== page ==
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Tea, to do lists and books

We have had a lot of stuff to work on at home lately. The most fun has been integrating our new wedding gifts into our small kitchen, which is somewhat challenging but I’m really happy to finally own a nice set of knives and pots. I’ve also been using the bread maker almost weekly to make dough for challah, which I think I’ve mastered the art of three strand braiding for (hooray!).

We also received a tea pot, which inspired me to finally give loose leaf tea a try. I wasn’t sure how it would go, since making tea is more work than making coffee (never underestimate the amount of laziness I have early in the morning) and in general my past attempts at teabag tea have ended with switching back to coffee. It turns out that the loose leaf stuff is a different beast entirely! After trying several that it tastes much better than teabag tea and you can totally geek out when researching, selecting and buying the stuff. Fun all around. I now have a counter full of 7 types with varying degrees of caffeine.

Our Ketubah has been framed and is now hanging in our den/my office. I’m really pleased with the framing job by Chandler Fine Art & Framing, they took time to work with us on frame selection and composition and it looks beautiful on the wall.

I recently came to the conclusion that we need another filing cabinet to rein in our mail situation (most of it currently lives in boxes rather than being properly filed, sigh). Unfortunately a prerequisite to getting another filing cabinet is finding a place for it, which means cleaning up our storage units. This is a massive undertaking, and after a couple overwhelming attempts last year that ended in surrender, I’ve decided to change my approach. Instead of tackling the entire project all at once, I’m devoting 3-4 hours a week on it, no more than 1 hour per day. Each day I’ve taken time to assess and work on one specific part of cleaning it up (find all file boxes, put all collapsed boxes in one place, find all my book boxes, take all CRTs to recycling center). This week I did this for 4 days and while it still looks like chaos, I have made progress and can take satisfaction from the specific parts I’ve been able to tackle.

Speaking of tasks, I realized the other day that I’ve now been using Taskwarrior for over 2 years, having started on June 6th of 2011. It’s command-line based and so far the only todo list tool I’ve managed to use for more than 3 months. Unfortunately I also came to the realization that as my todo list approached 50 tasks again, I had some on there that were over 2 years old. Psychologically this was really bad for me, life may actually contain a never-ending todo list, but using this tool is a way of managing specific tasks I am consciously making time for, not tracking the unattainable goal of everything-I-ever-want todo. I wanted to change this, since the really old stuff would realistically never come off the list until I turned them into serious action items – either by making progress or sending apologies and letting them go. So, much like my storage unit cleaning, I decided to take one really old task per day and do a serious assessment of it. I have more to do, but my list is down to 22 items and most have been chopped into manageable tasks.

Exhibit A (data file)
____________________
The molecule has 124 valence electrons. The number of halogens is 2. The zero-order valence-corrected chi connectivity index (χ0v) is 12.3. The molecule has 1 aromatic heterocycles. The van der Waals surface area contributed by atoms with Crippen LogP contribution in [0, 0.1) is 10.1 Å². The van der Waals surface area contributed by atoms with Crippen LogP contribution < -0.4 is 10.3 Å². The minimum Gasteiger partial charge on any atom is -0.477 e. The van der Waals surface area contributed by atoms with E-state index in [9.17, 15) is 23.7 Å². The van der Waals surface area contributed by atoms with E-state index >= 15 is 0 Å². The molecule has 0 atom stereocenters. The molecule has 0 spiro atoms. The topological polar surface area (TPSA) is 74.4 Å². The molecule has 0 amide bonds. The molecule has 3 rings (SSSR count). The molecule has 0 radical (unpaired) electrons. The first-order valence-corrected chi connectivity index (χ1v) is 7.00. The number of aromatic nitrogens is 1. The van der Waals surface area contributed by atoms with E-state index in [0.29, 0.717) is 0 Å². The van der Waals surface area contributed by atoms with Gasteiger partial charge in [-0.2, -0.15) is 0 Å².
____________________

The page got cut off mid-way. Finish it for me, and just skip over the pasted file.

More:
But it has not all been todo lists and home stuff! I’ve started taking time to read more. This started on my honeymoon where I spent days just relaxing on the beach with a book and remembered the regenerative powers of such relaxing. I really didn’t want to let that go upon returning home. I just finished up Close to the Machine: Technophilia and Its Discontents by Ellen Ullman, whose style took some getting used to, but which I thought was really fun. I also read Lean In by Sheryl Sandberg, which I got at the Women of OpenStack breakfast at the OpenStack summit. This one has taken some processing and it’s not for everyone, but it certainly is targeted at professionals like myself who want to have a family and intend on continuing to pursue their career. I first heard about her ideas via her TED talk and it struck a chord for me (particularly about leaving before you leave), so the book itself had a lot of valuable advice and interesting commentary that I’ve missed in other arenas. I’m so glad people are talking about this stuff. I’m about halfway through Frankenstein’s Cat: Cuddling Up to Biotech’s Brave New Beasts by Emily Anthes, which is a fascinating book, but I can’t help pondering at every turn “oooh, that would be cool!” – not surprising since I do admit that I owned some GloFish several years ago. Next up in my pile (which is a pile, not everything is on my Nook) is a collection of essays from geeky women called She’s Such a Geek: Women Write About Science, Technology, and Other Nerdy Stuff, edited by Annalee Newitz and Charlie Anders. Looking forward to drawing some inspiration from these stories.

Today we’ve been working through some more home stuff and errands. We also have some flights to book and post-wedding things to get to. On Wednesday I fly out to New York City for the OpenStack Infrastructure Bootcamp, and I’ll be staying the weekend to hang out with my friend Danita who is coming up from Philly.

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